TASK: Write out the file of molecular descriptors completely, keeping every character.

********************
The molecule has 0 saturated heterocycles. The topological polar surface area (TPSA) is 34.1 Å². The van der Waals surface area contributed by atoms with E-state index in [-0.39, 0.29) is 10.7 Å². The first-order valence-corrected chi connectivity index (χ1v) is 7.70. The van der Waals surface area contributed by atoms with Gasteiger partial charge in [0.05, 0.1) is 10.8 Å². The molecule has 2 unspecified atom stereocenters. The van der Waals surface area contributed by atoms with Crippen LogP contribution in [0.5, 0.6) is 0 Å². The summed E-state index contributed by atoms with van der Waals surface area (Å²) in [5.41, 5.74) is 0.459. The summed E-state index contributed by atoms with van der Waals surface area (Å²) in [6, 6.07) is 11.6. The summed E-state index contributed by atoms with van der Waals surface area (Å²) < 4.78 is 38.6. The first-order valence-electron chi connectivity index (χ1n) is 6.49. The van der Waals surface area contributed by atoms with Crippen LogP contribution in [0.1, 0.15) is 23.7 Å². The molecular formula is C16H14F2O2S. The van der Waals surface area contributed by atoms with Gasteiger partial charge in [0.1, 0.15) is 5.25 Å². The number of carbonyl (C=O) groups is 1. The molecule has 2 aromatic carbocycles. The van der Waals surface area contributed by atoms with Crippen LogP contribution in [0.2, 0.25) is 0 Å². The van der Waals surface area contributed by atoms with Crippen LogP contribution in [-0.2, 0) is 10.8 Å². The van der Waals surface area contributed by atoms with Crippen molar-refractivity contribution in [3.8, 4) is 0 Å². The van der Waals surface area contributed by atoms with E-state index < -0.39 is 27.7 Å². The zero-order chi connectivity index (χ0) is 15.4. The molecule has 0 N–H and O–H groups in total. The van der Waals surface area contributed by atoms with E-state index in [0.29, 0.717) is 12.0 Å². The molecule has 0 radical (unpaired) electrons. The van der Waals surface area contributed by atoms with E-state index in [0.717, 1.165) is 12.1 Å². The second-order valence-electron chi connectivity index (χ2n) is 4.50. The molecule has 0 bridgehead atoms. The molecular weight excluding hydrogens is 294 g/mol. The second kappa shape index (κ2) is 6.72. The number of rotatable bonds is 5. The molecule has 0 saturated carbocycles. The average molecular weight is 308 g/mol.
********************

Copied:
The molecule has 0 saturated heterocycles. The topological polar surface area (TPSA) is 34.1 Å². The van der Waals surface area contributed by atoms with E-state index in [-0.39, 0.29) is 10.7 Å². The first-order valence-corrected chi connectivity index (χ1v) is 7.70. The van der Waals surface area contributed by atoms with Gasteiger partial charge in [0.05, 0.1) is 10.8 Å². The molecule has 2 unspecified atom stereocenters. The van der Waals surface area contributed by atoms with Crippen LogP contribution in [0.5, 0.6) is 0 Å². The summed E-state index contributed by atoms with van der Waals surface area (Å²) in [5.41, 5.74) is 0.459. The summed E-state index contributed by atoms with van der Waals surface area (Å²) in [6, 6.07) is 11.6. The summed E-state index contributed by atoms with van der Waals surface area (Å²) < 4.78 is 38.6. The first-order valence-electron chi connectivity index (χ1n) is 6.49. The van der Waals surface area contributed by atoms with Crippen LogP contribution in [0.1, 0.15) is 23.7 Å². The molecular formula is C16H14F2O2S. The van der Waals surface area contributed by atoms with Gasteiger partial charge in [0.1, 0.15) is 5.25 Å². The number of carbonyl (C=O) groups is 1. The molecule has 2 aromatic carbocycles. The van der Waals surface area contributed by atoms with Crippen LogP contribution in [0.2, 0.25) is 0 Å². The van der Waals surface area contributed by atoms with Crippen LogP contribution in [-0.2, 0) is 10.8 Å². The van der Waals surface area contributed by atoms with Crippen molar-refractivity contribution in [3.8, 4) is 0 Å². The van der Waals surface area contributed by atoms with E-state index < -0.39 is 27.7 Å². The zero-order chi connectivity index (χ0) is 15.4. The molecule has 0 N–H and O–H groups in total. The van der Waals surface area contributed by atoms with E-state index in [0.29, 0.717) is 12.0 Å². The molecule has 0 radical (unpaired) electrons. The van der Waals surface area contributed by atoms with E-state index in [0.717, 1.165) is 12.1 Å². The second-order valence-electron chi connectivity index (χ2n) is 4.50. The molecule has 0 bridgehead atoms. The molecular weight excluding hydrogens is 294 g/mol. The second kappa shape index (κ2) is 6.72. The number of rotatable bonds is 5. The molecule has 0 saturated carbocycles. The average molecular weight is 308 g/mol.